The Patriots, who visit the Buffalo Bills on ESPN’s Monday Night Football on Oct. 29, have just two other running backs on their 53-man roster: White and Kenjon Barner.
In his standard day-after-game conference call, head coach Bill Belichick said he didn’t have anything to add about Michel’s status, noting that the team will update its injury report the next time it is required to do so later this week.
In his weekly interview on sports radio WEEI, Belichick said that the team will explore the possibility of adding a running back.
“We’ll take a look at that over the next day or two and try to figure it out so when we start practicing for Buffalo, we’ll be ready to go. We’ll look at our options and see what we feel like the best thing is [and] see how long we think Sony might be out.”
“They say it’s a game of inches and that’s kind of what it came down to,” Patriots running back James White said.
Patriots quarterback Tom Brady described it as a play in which “you just kind of hold your breath.” He credited Trubisky, who faced pressure from outside linebacker Kyle Van Noy, for making a good throw.
As for Trubisky, who was rolling out across his body to his left before planting his feet to throw from the Bears’ 36 yard-line, he initially believed it was a touchdown.
“I saw a group of receivers down there, Kevin made a heck of a catch. From my vantage point, I thought he was in,” he said.
Trubisky’s impressive heave covered 62 yards in the air, and referee Clay Martin reviewed the play to confirm that White — who turned quickly to his left after making the catch in an attempt to barrel through Patriots defenders Jason McCourty, Devin McCourty, Duron Harmon and Jonathan Jones — was stopped short.
“It looked closer, I just saw him go up, catch the ball, and I just couldn’t tell exactly where he was, how he came down, what the extra effort was, and then you could see on tape we were just a little short,” Bears coach Matt Nagy said. “In a perfect world, you’d love to get into the end zone for that, but we were a little far away, and into the wind. … We were a yard away from tying the game.”
One of the unusual parts of the play for the Patriots was the presence of receiver Josh Gordon as a defender, which is a role tight end Rob Gronkowski usually plays, but Gronkowski was inactive due to a back injury.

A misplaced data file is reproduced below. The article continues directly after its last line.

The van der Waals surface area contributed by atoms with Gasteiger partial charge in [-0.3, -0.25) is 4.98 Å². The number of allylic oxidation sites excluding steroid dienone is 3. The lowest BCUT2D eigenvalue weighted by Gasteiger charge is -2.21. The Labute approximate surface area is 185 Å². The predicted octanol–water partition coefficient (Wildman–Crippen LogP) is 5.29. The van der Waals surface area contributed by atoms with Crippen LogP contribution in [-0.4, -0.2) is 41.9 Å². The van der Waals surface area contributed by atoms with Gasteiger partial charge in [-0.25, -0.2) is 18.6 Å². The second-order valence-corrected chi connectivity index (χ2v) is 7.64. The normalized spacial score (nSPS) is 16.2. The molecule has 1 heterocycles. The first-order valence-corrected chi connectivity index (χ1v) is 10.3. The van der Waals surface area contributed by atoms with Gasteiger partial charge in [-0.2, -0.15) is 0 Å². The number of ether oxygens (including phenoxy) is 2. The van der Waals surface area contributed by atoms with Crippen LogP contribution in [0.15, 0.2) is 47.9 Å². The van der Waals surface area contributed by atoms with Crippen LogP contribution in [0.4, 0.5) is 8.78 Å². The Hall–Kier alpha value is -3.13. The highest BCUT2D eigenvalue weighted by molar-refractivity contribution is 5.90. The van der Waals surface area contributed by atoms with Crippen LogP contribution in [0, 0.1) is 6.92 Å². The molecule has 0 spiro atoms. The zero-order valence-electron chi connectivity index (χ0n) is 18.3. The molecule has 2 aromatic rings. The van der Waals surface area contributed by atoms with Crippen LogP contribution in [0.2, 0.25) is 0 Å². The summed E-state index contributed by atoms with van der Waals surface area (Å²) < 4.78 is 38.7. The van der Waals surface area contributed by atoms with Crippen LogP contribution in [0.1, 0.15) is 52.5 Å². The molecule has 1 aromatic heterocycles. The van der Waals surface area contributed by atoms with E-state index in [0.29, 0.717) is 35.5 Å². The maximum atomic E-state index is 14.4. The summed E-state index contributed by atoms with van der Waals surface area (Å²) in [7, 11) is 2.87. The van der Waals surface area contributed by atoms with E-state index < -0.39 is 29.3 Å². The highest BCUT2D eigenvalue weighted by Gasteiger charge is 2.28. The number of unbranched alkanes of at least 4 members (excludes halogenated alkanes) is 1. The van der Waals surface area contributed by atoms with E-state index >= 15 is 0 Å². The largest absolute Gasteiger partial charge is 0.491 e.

Gordon’s assignment was as the “jumper,” but his attempt to bat the ball down was unsuccessful.
Gordon said it has been a while since he has assumed that role.
“Too many people around the ball at once to try to even figure out what’s going on. I wanted to grab it. Somebody else wanted to grab it. Pushing and pulling, and everything like that,” he said when asked what happened. “He ended up with it. It was a great play for him, definitely. But fortunately enough, we were able to hold them out of the end zone.”
Meanwhile, Harmon, one of the Patriots’ safeties, said that while the play didn’t necessarily unfold the way the Patriots would have liked, one positive was that everyone knew their role.
The Patriots had four players involved with the pass rush, dropping seven deep into coverage.
“You can’t prepare for every scenario, but you can have rules that you can always go to that always put you in a good situation and good position, and that’s what it was,” Harmon said. “We didn’t go over him catching the ball at the 2-yard line, but we did have rules and everybody did their rules. We had a jumper and everyone else kind of playing for the tip.
“When you see that everybody does their job, and resorts back to their rules and plays by their rules, we can get a good play out of a situation like that.”
Harmon also eyed Bears receiver Taylor Gabriel as a player White might have tried to pitch the ball to after making the catch.
“Gabriel was trying to call for the ball, but I made sure I put my arm around him, too. It’s the last play. Anything can happen. They had the ball right there,” Harmon said. “Just trying to do everything to make sure they couldn’t get the ball into the end zone.”
After initially announcing that Michel’s return was questionable, the team ruled him out for the game in the third quarter.